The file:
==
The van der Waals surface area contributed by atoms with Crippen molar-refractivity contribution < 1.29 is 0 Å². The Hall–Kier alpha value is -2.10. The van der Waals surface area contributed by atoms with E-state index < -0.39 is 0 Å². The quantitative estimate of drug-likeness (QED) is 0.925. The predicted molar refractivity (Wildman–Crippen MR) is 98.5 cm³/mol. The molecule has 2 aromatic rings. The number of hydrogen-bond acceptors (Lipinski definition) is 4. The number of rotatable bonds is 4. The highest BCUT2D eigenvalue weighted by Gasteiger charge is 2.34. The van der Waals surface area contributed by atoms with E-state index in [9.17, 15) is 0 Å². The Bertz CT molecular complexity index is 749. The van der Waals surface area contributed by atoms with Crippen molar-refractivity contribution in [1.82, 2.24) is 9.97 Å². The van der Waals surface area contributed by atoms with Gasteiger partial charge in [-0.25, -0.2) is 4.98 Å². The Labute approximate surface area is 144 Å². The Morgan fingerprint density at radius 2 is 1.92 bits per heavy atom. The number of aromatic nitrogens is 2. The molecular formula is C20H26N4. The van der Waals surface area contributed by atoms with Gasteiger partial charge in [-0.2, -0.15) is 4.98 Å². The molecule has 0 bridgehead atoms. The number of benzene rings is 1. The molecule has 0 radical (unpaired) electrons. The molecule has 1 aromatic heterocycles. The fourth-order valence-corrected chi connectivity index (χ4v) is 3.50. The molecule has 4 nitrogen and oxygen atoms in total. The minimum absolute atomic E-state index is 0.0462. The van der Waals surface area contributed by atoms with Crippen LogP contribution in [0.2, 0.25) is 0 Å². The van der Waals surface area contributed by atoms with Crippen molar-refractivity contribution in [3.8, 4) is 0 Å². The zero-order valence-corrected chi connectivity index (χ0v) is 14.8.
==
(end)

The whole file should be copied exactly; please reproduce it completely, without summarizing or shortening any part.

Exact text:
The van der Waals surface area contributed by atoms with Crippen molar-refractivity contribution < 1.29 is 0 Å². The Hall–Kier alpha value is -2.10. The van der Waals surface area contributed by atoms with E-state index < -0.39 is 0 Å². The quantitative estimate of drug-likeness (QED) is 0.925. The predicted molar refractivity (Wildman–Crippen MR) is 98.5 cm³/mol. The molecule has 2 aromatic rings. The number of hydrogen-bond acceptors (Lipinski definition) is 4. The number of rotatable bonds is 4. The highest BCUT2D eigenvalue weighted by Gasteiger charge is 2.34. The van der Waals surface area contributed by atoms with E-state index in [9.17, 15) is 0 Å². The Bertz CT molecular complexity index is 749. The van der Waals surface area contributed by atoms with Crippen molar-refractivity contribution in [1.82, 2.24) is 9.97 Å². The van der Waals surface area contributed by atoms with Gasteiger partial charge in [-0.25, -0.2) is 4.98 Å². The Labute approximate surface area is 144 Å². The Morgan fingerprint density at radius 2 is 1.92 bits per heavy atom. The number of aromatic nitrogens is 2. The molecular formula is C20H26N4. The van der Waals surface area contributed by atoms with Gasteiger partial charge in [-0.2, -0.15) is 4.98 Å². The molecule has 0 bridgehead atoms. The number of benzene rings is 1. The molecule has 0 radical (unpaired) electrons. The molecule has 1 aromatic heterocycles. The fourth-order valence-corrected chi connectivity index (χ4v) is 3.50. The molecule has 4 nitrogen and oxygen atoms in total. The minimum absolute atomic E-state index is 0.0462. The van der Waals surface area contributed by atoms with Crippen LogP contribution in [0.2, 0.25) is 0 Å². The van der Waals surface area contributed by atoms with Crippen molar-refractivity contribution in [3.8, 4) is 0 Å². The zero-order valence-corrected chi connectivity index (χ0v) is 14.8.